How ‘baboy’ the pig!

(From the Manila Standard column of Atty. H. Harry L. Roque, Jr. posted on August 1, 2013)

I’m hoping that the Napoles affair would create sufficient public outrage to warrant the outright abolition of the pork barrel system. In fairness to other media groups such as the Philippine Center for Investigative Journalism, the public already knew as early as the 1990s how the pork barrel works. During those days though, the fat in the pork only had to do with infrastructure projects. We knew, courtesy of PCIJ, that our congressmen and senators would make anywhere from 20 percent to 50 percent of the total cost of infrastructure projects funded through their Priority Development Assistance Fund. It was unheard of then to launder taxpayers’ money through Non-Governmental Organizations. It was only later, through the fertilizer and the swine scams, that we knew how taxpayer’s money landed in private pockets using non-government organizations as conduits.

I guess what makes the Napoles affair even more reprehensible is the fact that unlike before when the public would somehow benefit from infrastructure projects that made the SOP kickbacks possible, the public no longer derives any benefit when the PDAF is laundered through NGOs. This is because, as the whistleblowers testified, many of these NGOs were either inactive or non-existent. Their reason for being is only their separate legal personality on the basis of which they are able to open bank accounts used to launder public money. Under this scheme, it is only third parties like Napoles and the legislators who benefit from the PDAF. What gall!

The PDAF is of fairly recent origin. It was implemented during the presidency of Cory Aquino. The official justification for it was that it puts all legislative districts, regardless of their size and income, on equal footing as far as congressional projects are concerned. This is because since its inception, all members of Congress get the same amount of budget for the PDAF. Today, it is P70 million per annum for every Congressman and P200 million for every senator.

They say too that the PDAF is intended to equalize the playing field for all politicians. Again, the justification is where the governor and the congressman are politically at odds, without the PDAF, the congressman is bound to die a political death since the local budget will never fund projects that would benefit the Congressman. But because of the PDAF, Mr. Congressman, despite his relationship with his mayor and/or his governor, will have projects to  his credit.

The Supreme Court upheld the legitimacy of the PDAF but only because petitioners did not offer evidence that the PDAF was in fact misused. Said the Court in LAMP vs. Secretary of DBM and the National Treasurer: “No convincing proof was presented showing that, indeed, there were direct releases of funds to the Members of Congress, who actually spend them according to their sole discretion.  Not even a documentation of the disbursement of funds by the DBM in favor of the Members of Congress was presented by the petitioner to convince the Court to probe into the truth of their claims. Devoid of any pertinent evidentiary support that illegal misuse of PDAF in the form of kickbacks has become a common exercise of unscrupulous Members of Congress, the Court cannot indulge the petitioner’s request for rejection of a law, which is outwardly legal and capable of lawful enforcement.”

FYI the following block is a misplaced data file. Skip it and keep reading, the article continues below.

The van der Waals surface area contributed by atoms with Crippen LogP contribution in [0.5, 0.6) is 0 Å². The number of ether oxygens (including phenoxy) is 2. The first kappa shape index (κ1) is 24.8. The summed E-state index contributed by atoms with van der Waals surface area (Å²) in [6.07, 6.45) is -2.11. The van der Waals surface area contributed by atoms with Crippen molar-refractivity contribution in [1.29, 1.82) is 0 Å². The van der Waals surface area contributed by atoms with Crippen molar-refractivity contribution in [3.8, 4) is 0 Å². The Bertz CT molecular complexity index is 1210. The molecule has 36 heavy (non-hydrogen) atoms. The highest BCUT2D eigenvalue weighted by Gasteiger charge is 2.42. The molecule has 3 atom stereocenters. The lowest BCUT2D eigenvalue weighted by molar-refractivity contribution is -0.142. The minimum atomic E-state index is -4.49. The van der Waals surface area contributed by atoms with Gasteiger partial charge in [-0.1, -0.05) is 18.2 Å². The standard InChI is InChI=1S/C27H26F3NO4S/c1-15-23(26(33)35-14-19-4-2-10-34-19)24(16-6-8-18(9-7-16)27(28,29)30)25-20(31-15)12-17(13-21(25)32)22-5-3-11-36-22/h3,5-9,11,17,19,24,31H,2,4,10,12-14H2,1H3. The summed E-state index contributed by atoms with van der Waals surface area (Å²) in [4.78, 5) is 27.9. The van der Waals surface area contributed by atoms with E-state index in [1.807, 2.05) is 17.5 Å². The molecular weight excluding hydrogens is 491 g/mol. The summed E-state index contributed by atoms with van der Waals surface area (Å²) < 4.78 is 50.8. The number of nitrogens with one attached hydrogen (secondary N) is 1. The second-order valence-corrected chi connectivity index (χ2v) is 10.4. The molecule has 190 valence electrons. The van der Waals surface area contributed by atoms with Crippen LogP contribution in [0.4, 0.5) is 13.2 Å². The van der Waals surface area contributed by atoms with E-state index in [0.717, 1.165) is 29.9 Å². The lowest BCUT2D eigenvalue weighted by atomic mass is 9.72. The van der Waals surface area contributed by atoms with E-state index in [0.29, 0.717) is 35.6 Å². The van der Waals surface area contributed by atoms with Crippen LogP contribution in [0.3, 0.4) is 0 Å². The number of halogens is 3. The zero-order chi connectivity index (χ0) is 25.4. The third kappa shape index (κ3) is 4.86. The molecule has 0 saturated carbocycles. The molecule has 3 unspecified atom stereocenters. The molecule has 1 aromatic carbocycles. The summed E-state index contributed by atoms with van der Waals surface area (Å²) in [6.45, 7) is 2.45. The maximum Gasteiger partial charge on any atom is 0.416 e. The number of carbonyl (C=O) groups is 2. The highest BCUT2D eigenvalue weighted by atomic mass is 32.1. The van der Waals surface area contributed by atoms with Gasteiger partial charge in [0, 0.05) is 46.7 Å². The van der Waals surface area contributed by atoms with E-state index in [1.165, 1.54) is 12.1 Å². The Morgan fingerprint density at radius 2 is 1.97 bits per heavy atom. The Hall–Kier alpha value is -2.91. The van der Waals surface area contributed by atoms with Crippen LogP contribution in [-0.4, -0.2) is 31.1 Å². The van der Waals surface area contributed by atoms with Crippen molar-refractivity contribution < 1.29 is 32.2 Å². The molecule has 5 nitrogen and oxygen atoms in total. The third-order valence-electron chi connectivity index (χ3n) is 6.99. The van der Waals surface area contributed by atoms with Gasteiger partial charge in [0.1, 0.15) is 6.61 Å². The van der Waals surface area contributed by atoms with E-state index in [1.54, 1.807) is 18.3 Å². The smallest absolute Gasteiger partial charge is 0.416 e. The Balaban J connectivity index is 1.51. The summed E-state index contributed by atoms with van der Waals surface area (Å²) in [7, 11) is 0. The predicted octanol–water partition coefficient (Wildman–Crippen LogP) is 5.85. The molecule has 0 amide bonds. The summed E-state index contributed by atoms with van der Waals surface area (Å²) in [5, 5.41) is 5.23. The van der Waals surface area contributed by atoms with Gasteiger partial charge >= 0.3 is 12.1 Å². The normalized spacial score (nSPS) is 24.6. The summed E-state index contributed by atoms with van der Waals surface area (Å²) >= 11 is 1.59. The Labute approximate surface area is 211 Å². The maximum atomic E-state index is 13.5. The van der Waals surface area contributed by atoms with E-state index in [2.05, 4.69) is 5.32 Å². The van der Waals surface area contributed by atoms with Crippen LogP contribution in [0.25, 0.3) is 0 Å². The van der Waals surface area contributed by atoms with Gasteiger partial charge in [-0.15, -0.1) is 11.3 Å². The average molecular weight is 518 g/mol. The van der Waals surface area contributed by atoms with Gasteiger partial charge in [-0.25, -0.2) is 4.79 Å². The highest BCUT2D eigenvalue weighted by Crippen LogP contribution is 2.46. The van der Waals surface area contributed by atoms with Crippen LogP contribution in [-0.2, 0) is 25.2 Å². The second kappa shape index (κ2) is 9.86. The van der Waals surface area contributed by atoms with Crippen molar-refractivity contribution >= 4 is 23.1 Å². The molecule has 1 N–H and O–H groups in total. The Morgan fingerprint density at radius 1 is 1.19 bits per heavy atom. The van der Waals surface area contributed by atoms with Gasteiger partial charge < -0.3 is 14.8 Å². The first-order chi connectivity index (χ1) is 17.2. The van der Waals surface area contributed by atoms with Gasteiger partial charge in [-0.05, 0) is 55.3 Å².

But with the minority in the House promising the nation a full-blown investigation of the Napoles affair, we can be sure that the evidence that the Court was demanding should be forthcoming soon. In this regard, I have no doubts that the integrity and legal brilliance of House Minority Leader Ronaldo Zamora would unearth the necessary evidence.

Meanwhile, let’s hope that even before the investigation, that Congress on its own would heed the demand of the Catholic Bishops Conference of the Philippines to put an end to this practice of the PDAF. Legislators are elected by the people to craft policies in the form of laws. They were not elected to bring projects into their districts. Their involvement should be limited to passing the annual budget law. Project identification and implementation are properly within the realm of the executive, which is tasked by our constitution to implement the law. It is only in this manner that we can break the cycle of vote buying in elections and corruption while in office.

If legislators now will be elected for the reason provided in our Constitution, even normal mortals could  aspire to be elected in the August halls of Congress. Without the expected gains from the PDAF, it is unlikely for any congressional aspirant to buy votes to be elected. And when a candidate can win without having to buy votes, there would be  need in turn for him to be corrupt while in office. The reality is that congressional candidates are willing to spend up to P50 million in buying votes during elections because that they expect to earn that sum once they are elected. Do the math: 20 percent to 50 percent of 70 million annually is P14 million to P35 million annually in kickbacks. That’s why they are willing to spend up to P50 million, knowing that the return could be up to P105  million after three years. That’s not the kind of interest that anyone could  make in any time deposit!

Meanwhile, let us continue to be indignant about the pork barrel. Politicians, being who they are, know only too well that they cannot be oblivious to public indignation all the time.  As a colegiala once said: How baboy the pig!


One comment on “How ‘baboy’ the pig!

  1. the name of the Philippine congress should be changed to reflect the character of some of its members. The more appropriate name is Pugad Baboy. Oink,m oink, oink.

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